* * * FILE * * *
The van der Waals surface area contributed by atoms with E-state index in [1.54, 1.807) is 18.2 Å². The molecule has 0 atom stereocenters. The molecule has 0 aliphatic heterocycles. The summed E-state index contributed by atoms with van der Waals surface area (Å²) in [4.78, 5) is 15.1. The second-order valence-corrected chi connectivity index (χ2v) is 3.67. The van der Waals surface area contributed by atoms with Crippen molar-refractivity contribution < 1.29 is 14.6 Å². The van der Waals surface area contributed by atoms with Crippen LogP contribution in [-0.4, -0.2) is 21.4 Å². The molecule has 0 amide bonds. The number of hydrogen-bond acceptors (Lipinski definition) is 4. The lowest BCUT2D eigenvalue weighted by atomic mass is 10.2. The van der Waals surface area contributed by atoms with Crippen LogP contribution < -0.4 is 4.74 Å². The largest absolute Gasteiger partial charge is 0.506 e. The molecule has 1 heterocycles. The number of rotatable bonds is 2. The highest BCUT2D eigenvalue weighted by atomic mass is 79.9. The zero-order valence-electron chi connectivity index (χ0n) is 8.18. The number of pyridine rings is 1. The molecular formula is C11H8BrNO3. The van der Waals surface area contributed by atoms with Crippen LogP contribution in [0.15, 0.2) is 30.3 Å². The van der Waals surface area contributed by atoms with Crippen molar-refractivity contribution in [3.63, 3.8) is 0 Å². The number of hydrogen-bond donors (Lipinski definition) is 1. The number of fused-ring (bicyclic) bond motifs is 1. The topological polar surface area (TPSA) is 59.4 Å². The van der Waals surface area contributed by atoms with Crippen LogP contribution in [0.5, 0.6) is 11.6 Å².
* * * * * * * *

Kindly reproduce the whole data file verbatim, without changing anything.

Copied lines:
The van der Waals surface area contributed by atoms with E-state index in [1.54, 1.807) is 18.2 Å². The molecule has 0 atom stereocenters. The molecule has 0 aliphatic heterocycles. The summed E-state index contributed by atoms with van der Waals surface area (Å²) in [4.78, 5) is 15.1. The second-order valence-corrected chi connectivity index (χ2v) is 3.67. The van der Waals surface area contributed by atoms with Crippen molar-refractivity contribution < 1.29 is 14.6 Å². The van der Waals surface area contributed by atoms with Crippen LogP contribution in [-0.4, -0.2) is 21.4 Å². The molecule has 0 amide bonds. The number of hydrogen-bond acceptors (Lipinski definition) is 4. The lowest BCUT2D eigenvalue weighted by atomic mass is 10.2. The van der Waals surface area contributed by atoms with Crippen LogP contribution < -0.4 is 4.74 Å². The largest absolute Gasteiger partial charge is 0.506 e. The molecule has 1 heterocycles. The number of rotatable bonds is 2. The highest BCUT2D eigenvalue weighted by atomic mass is 79.9. The zero-order valence-electron chi connectivity index (χ0n) is 8.18. The number of pyridine rings is 1. The molecular formula is C11H8BrNO3. The van der Waals surface area contributed by atoms with Crippen LogP contribution in [0.15, 0.2) is 30.3 Å². The van der Waals surface area contributed by atoms with Crippen molar-refractivity contribution in [3.63, 3.8) is 0 Å². The number of hydrogen-bond donors (Lipinski definition) is 1. The number of fused-ring (bicyclic) bond motifs is 1. The topological polar surface area (TPSA) is 59.4 Å². The van der Waals surface area contributed by atoms with Crippen LogP contribution in [0.5, 0.6) is 11.6 Å².